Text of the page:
the flareup after the best treatment
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From: Jinyong Park
Sent: Wednesday, April 04, 2001 20 36
Subject:the flareup after the best treatment
Sometimes,I feel embarassed with the situation requiring
replacement of old and inadequate restorations for a tooth
with a chronic pulpitis.
Because the pulp had been in a quite state, I was unaware
of the true condition.As a cavity preparation,impression,
temporarization,restoration placement,the chronic pulpitis
was converted to an acute situation and pain developed,
Although the major source of pulpal irritation may have
occurred many years earlier when the previous work was
performed, the present treatment might be erroneously
blamed as the major source of the problem.In this case ,
How do you explain the patient,and What is the best method
to prevent this? Thank you!
From: I. Blake McKinley, Jr.
Sent: Wednesday, April 04, 2001 04 13
Dear Dr Park,
It is not a unique situation to have a tooth which has been
asymptomatic become symptomatic (acutely pulpitic). There is
no way of preventing this or predictiing this. The patient's
needs required that the restoration be replaced, the quiescent
status of the pulp would not give anyone any indication of a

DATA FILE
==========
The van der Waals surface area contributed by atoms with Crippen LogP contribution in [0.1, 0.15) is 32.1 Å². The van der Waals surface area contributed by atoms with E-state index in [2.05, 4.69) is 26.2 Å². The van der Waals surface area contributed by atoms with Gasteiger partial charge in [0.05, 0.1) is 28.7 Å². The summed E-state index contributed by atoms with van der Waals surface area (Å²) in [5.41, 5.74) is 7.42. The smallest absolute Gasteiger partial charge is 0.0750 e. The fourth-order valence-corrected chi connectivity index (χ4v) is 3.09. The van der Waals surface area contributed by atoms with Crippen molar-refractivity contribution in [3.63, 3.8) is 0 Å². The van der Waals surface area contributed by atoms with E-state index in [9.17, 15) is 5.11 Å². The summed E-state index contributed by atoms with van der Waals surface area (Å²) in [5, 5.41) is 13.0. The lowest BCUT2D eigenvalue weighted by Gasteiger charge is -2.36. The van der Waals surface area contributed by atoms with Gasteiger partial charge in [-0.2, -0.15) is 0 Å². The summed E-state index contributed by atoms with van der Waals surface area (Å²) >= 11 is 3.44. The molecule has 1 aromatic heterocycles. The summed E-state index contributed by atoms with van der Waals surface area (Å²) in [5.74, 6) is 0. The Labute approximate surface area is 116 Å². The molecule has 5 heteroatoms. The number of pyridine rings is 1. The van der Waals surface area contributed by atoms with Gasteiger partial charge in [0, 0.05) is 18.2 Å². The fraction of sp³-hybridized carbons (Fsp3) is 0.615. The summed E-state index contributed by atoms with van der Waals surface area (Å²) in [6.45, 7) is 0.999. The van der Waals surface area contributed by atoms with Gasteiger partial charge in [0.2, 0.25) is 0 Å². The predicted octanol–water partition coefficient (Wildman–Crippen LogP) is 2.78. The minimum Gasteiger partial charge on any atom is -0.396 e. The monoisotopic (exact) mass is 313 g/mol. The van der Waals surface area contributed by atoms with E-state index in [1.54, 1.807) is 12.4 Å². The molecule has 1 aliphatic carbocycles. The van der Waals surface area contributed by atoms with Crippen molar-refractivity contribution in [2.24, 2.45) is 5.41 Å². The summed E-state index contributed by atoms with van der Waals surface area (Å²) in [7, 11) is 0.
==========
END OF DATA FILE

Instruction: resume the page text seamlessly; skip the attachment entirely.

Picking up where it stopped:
The best way of reducing the patient management factor is to
"pave your way with words" beforehand. The patient needs to be
informed that most of the time the tooth will survive the
restorative process just fine, however, at times a tooth will
become symptomatic following the placement or replacement of a
restoration. If the symptoms are appropriate, a root canal will
Of course, according to your description of the situation,
endodontic treatment is now indicated.
You have described a situation that is not unique to you nor will
it be the last time you encounter this situation. In fact, I would
imagine that most of endodontists run into this fairly routinely.
They recieve what I call a hostile referral of a tooth that is now
symptomatic, and the patient is asking the endodontist if their
dentist did anything wrong. The trick is to diffuse the hostility
quickly while maintaining the referral relationship, helping to
foster and reinforce the patient's confidence in
their dentist, and generating a relationship with the patient.
I hope this helps, this just reflects my experience.
It would be interesting to hear what experience others have.
Blake McKinley, Jr., DDS